Here is an example I just did on a Q5 with MSRP $45,725. 5% of that is $2,286 and the actual total drive offs ended up being $2,231.32.

Maybe on mid $20k cars, you should go by 2-3% rule.

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I think this is great information to add onto the wealth of information already found on here.
And it’s very refreshing seeing a dealer rep say this.

You’re right, I believe everyone should understand the concepts of a lease. But lease hackrs should not be too technical in the numbers when submitting a lead to multiple dealerships if ultimately you are just looking for a stellar deal.

Coming from someone who works at a dealership, colleagues often time just ignore these requests and never get back to clients for these 2 reasons.

  1. When a client wants specific MF, Residual, Drive offs, etc that salesperson automatically knows that client is only going to buy from the lowest dealership. Not all dealerships care about volume so if that salesman knows they are not a volume store. They would just ignore that request.

  2. Desk managers/ Sales manager hate giving that information out because of reason #1. They feel chances of making a sale for that client is slim to none and the response they give to the salesman is to just simply “bring them in.”

My whole point is to just make it easy on yourself and you’ll have a better chance getting the deal you want.

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To clarify, I’m sure you mean $0 cap cost reduction paid by the customer. In cases where rebates/incentives more than cover the drive-offs, the remaining would be used as a CCR, which isn’t a bad thing.

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What do you suggest if a dealer give you everything you agree to the drive offs ie $880 then they state they forgot to include the amount due to registration? This happened when I went with a friend for a lease on a 3 series. We went to the dealership after he committed to sign the final paperwork and the salesperson was told and paid the $880 via a form to charge his credit card via email. When we got to the finance guy who was trying to upsell with wheel and tire etc. at the end he said I just need $400 and we are done. My friend gave the card and then I double checked the emailed I was CC on and it showed he had paid the original amount. He went to the salesperson and he was flustered and spoke with the finance manager. Apparently the finance manager had screwed up and left out a fee when doing the calculations. They wouldn’t budge when my friend just said take it out from other fees. He tried to play hardball, but then the finance guy walked out and sad I will shred your information since you didn’t complete the lease! In the end he paid the money, but I was pissed and the salesperson was very upset with the finance manger. What would have been the right thing to do?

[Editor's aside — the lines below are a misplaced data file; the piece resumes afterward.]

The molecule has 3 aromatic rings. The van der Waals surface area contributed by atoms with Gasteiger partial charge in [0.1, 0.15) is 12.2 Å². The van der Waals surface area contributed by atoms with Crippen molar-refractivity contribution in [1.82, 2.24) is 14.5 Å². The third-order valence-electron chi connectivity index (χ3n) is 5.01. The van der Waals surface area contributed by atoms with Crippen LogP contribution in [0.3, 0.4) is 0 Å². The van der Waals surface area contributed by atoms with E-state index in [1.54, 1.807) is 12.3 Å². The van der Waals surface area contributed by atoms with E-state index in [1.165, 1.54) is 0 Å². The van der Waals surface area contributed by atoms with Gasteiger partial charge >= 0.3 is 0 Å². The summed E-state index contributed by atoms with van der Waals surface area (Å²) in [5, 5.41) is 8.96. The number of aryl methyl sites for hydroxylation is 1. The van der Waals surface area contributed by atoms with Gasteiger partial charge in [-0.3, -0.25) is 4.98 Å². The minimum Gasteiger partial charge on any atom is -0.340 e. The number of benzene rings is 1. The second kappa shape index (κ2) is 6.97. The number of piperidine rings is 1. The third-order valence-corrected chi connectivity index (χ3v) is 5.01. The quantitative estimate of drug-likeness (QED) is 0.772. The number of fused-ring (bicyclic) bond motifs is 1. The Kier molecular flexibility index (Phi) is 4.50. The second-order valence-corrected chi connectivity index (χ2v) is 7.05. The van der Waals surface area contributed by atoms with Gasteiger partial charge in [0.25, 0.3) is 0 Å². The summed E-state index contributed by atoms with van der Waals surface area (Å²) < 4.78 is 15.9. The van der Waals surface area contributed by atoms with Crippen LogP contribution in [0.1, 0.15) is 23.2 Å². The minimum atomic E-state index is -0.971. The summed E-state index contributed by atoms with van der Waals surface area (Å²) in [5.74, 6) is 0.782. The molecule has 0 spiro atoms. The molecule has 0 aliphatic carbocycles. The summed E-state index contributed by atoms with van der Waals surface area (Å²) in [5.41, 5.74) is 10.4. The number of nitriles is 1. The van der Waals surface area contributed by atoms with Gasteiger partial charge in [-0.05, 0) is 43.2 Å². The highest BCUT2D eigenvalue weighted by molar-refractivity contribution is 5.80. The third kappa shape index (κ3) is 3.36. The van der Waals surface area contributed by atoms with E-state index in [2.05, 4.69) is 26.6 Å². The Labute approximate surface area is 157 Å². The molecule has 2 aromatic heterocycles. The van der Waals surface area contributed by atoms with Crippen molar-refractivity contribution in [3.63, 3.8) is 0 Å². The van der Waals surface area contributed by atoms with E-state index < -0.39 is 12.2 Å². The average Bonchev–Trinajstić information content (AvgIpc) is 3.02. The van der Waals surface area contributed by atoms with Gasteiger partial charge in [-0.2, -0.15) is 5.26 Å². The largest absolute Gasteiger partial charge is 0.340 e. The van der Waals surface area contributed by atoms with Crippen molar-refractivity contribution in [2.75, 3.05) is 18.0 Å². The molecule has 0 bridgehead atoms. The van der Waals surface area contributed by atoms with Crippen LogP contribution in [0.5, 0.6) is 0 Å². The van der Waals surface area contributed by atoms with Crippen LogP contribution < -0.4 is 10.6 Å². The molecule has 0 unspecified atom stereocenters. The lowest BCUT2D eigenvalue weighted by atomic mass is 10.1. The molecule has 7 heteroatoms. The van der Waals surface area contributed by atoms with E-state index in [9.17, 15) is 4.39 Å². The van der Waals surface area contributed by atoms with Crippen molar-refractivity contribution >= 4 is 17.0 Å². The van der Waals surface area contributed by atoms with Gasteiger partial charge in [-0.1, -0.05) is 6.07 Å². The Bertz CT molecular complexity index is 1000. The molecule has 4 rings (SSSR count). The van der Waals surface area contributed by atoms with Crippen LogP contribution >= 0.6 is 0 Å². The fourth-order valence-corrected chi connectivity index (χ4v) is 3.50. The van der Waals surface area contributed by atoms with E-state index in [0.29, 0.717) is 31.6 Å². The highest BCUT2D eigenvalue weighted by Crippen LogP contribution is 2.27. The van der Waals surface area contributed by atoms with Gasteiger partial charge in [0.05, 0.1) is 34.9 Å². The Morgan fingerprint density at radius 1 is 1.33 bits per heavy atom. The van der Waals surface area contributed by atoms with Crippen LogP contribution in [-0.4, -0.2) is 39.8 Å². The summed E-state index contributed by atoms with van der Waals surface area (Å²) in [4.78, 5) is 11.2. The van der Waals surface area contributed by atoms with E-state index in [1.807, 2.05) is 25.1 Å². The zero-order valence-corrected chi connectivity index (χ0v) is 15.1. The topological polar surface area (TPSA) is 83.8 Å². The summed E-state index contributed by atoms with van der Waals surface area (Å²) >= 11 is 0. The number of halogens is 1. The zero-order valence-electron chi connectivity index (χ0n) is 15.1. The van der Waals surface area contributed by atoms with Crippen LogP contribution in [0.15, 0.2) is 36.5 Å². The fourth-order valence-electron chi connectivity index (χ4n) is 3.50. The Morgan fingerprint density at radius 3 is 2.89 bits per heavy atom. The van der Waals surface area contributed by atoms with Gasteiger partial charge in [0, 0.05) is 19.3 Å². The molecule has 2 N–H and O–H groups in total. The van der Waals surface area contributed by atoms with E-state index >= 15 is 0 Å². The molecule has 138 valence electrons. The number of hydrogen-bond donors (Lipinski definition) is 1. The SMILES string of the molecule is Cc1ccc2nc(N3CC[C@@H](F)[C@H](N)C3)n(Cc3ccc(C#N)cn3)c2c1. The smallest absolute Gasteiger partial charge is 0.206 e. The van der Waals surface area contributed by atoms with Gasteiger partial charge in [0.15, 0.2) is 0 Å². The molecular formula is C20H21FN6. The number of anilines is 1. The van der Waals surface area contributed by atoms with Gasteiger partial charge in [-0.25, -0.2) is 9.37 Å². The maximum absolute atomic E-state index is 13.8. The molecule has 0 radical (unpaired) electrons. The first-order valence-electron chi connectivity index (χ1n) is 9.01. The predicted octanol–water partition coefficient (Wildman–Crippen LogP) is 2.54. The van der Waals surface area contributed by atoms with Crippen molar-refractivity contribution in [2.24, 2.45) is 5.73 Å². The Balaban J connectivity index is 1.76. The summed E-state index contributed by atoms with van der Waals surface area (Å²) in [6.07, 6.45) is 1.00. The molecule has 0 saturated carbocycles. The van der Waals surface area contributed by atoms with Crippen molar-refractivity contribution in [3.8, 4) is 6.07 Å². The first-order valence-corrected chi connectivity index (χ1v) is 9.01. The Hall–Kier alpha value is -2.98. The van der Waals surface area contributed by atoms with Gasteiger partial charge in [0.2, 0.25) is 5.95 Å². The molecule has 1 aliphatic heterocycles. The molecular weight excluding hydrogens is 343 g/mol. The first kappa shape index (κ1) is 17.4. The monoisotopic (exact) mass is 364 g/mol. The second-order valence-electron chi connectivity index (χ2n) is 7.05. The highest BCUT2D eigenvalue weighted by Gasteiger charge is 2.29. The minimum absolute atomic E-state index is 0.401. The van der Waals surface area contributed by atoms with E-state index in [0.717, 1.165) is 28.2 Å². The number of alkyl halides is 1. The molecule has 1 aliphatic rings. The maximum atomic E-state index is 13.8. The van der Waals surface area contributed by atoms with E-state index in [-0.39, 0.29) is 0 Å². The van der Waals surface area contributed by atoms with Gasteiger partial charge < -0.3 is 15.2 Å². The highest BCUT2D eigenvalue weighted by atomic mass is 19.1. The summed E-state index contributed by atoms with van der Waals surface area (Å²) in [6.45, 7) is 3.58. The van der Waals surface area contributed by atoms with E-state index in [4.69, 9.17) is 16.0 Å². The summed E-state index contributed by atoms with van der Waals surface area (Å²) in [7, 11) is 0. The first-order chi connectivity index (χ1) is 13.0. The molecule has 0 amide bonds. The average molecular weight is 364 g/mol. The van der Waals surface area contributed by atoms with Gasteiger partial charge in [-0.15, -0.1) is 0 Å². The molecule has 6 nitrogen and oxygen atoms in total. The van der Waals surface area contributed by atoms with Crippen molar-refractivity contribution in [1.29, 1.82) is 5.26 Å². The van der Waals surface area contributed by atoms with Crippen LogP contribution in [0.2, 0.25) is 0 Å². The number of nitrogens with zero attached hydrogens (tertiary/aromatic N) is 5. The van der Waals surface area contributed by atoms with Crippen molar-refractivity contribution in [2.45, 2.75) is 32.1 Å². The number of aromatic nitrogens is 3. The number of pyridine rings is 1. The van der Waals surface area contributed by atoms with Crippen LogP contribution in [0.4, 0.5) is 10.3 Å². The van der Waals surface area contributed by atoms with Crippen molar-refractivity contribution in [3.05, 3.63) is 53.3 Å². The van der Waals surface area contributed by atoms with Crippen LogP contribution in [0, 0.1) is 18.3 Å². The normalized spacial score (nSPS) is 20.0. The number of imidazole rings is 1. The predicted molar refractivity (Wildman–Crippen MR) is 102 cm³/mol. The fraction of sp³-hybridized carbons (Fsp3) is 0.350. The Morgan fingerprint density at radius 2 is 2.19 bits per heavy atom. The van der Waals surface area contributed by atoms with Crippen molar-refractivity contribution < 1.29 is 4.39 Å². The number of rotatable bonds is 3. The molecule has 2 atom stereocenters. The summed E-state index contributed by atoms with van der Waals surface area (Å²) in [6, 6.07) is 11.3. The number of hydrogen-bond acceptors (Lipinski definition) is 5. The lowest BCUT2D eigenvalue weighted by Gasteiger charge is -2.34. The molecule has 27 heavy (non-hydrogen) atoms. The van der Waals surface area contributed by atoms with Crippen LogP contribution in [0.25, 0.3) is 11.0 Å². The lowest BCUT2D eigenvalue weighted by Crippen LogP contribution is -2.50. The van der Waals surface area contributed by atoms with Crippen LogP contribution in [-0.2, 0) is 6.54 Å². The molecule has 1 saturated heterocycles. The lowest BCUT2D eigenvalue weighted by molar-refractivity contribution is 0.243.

Call his bluff and walk away if needed. Don’t reward scum tactics

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To walk. But it’s personal choice.

Just walk. Finance don’t just “forget” fees. It is automatically calculated when you desk/load a deal. Just another shady sales tactics.

If you had it in writing along the lines of “total due at signing including drive offs” for the most part they must honor it because it is legally binding. If somehow they really forgot, then they will have to just discount the car even further for their own mistake.

I tried that by showing the last email that stated total due at signing then the $800 from the salesperson. I asked them to discount it they said it wouldn’t allow them to remove fees owed for taxes. They wouldn’t further lower the price on the car. He tried to call their bluff but unfortunately it was too good of a deal. The salesperson seemed honest the finance manager did not.